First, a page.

I haven’t blogged a lot this fall, and even less about Nook days. But it occurs to me that Nook days are one of the things our non-homeschooling friends and acquaintances—as well as perfect strangers—are often the most curious about. It might be the answer to the ridiculous “socialization” question; but more than that, the idea that homeschoolers are getting together in large groups is intriguing to those who may not know even a single homeschooler. It brings homeschooling out into the light. It suggests a larger segment of the population than the government is willing to admit. It glimmers with the prospect of community that those who have been toying with the idea of homeschooling are seeking.
This was certainly the case of the man in front of us in the line at the post office the other day. He asked Noah how school was going, and Noah quickly replied, “We homeschool!” This is my kids’ standard response, which I find so funny. How is school? We homeschool—so, obviously, it’s awesome?!? I’m not sure what they’re implying, but they’re proud to say that we homeschool. The man was intrigued and proceeded with the line of questions I usually get: Do you hire teachers, or are you the teacher? Does the school give you books? Do your kids have to take tests? How exactly does it work? All asked with true curiosity, usually ended with praise of some sort.
Anyway, this man noted that he had considered homeschooling, but his son is an only child, and he was worried about him being alone all the time. So I, of course, told him about the Nook. Not wanting to hold up the line, I jotted down the Nook’s email address for him and wished him luck in his education choices and lifestyle choices—the latter being something I stress when I talk to those considering homeschooling. The Nook is a big piece of the puzzle for me when I’m piecing together my children’s education and our family’s lifestyle.
Anyway, today was a good reminder of why I love the Nook so much. Here’s a glimpse into our day.
We arrived at the Nook at 10:00. Leila went into Jill’s arts and crafts class to make a nature-inspired mobile. (She hung it above her bed as soon as we got home and will fall asleep with the earthy smells of sticks and cedar.) Noah and Zahra hung out with friends while I talked to a woman who is considering homeschooling her daughter and who came to check out the Nook.
At 11:00, Leila and I joined Marie-Céline’s French class. We went out on the farm looking for different coloured leaves and then took them back to glue them on a huge drawing of forest trees that Marie-Céline had prepared. During this time, most of the older kids were “crossing Canada” with Cindy—learning about the provinces.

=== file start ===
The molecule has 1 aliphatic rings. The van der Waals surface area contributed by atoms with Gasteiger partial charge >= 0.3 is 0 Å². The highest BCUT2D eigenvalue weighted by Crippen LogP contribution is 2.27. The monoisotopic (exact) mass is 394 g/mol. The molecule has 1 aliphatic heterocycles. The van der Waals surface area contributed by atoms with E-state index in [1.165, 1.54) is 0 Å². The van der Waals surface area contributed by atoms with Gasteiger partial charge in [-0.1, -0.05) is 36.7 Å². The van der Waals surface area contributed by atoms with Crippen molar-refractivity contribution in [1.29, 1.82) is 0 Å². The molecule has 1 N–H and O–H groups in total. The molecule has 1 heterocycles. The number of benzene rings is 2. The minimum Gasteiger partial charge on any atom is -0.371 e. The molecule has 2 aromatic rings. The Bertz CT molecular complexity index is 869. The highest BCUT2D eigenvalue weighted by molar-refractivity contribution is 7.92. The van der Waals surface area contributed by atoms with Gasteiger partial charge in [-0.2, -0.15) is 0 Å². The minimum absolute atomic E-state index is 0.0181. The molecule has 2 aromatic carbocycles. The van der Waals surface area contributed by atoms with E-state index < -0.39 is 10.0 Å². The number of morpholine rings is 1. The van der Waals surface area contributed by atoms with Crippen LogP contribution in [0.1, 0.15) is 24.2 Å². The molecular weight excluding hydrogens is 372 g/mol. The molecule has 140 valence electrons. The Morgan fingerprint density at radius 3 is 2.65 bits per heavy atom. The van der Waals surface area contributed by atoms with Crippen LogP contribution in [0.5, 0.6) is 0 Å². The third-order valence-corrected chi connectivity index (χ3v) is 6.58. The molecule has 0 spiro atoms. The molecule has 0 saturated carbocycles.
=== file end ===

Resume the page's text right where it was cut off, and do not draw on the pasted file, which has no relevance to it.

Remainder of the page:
At noon, we had a quick lunch. Zahra and Noah scattered to eat with their friends. Leila and I ate in the back room. I talked to Kristin and Luba about our new math program.
At 12:30, we jumped on a wagon ride. Mr. Quinn showed us a type of apple that bleeds red into its flesh. It’s bitter but good for drying and decorating. Then he took us to the pumpkin patch. He let everyone choose a pumpkin or squash and then he told us about the different varieties. He scratched faces onto a couple of them, much to the children’s delight. He told us a new way to cook spaghetti squash, which I’m trying right now.
Back inside, it was time for Creative Writing. I read the kids a poem by André Breton, the great surrealist poet. We talked about stream-of-consciousness writing. The kids who have been in my creative writing workshops before are used to having to write for 10-15 minutes straight, but we took it a step further this time. They literally were not allowed to stop. They each made eight cards (two animals, two foods, two machines, and two things that hurt), and were given the first line of their surrealist-poem-to-be à la Breton: I know the general outline of…
They each chose an emotion and then wrote for fifteen minutes straight. If ever they stalled, they had to pick up a card and immediately start writing about it. The results were fantastic! Noah, whose writing skills are a real obstacle to his narrative voice, dictated his poem to me. My favourite part:
I know the general outline of confusion.
A crocodile riding on the back of ten horses,
A sunken ship,
Eight eyebrows and one eye…
I picked up a chair and threw it across the room.
The chair fell on me…
Pure gold. I’d put the whole thing here, but it’s destined for the Nook’s first literary magazine, coming out in May 2018.
And what would you do after a full day at the Nook? I’m already in pyjamas, just waiting to crawl into bed with my book. Zahra, on the other hand, is sewing sandwich bags (a skill she learned from talented Kristin at the Nook). Noah is making a robot (perhaps he’s drawing from his experience in the robotics class at the Nook).
Leila, a girl after my own heart, is relaxing in the bath.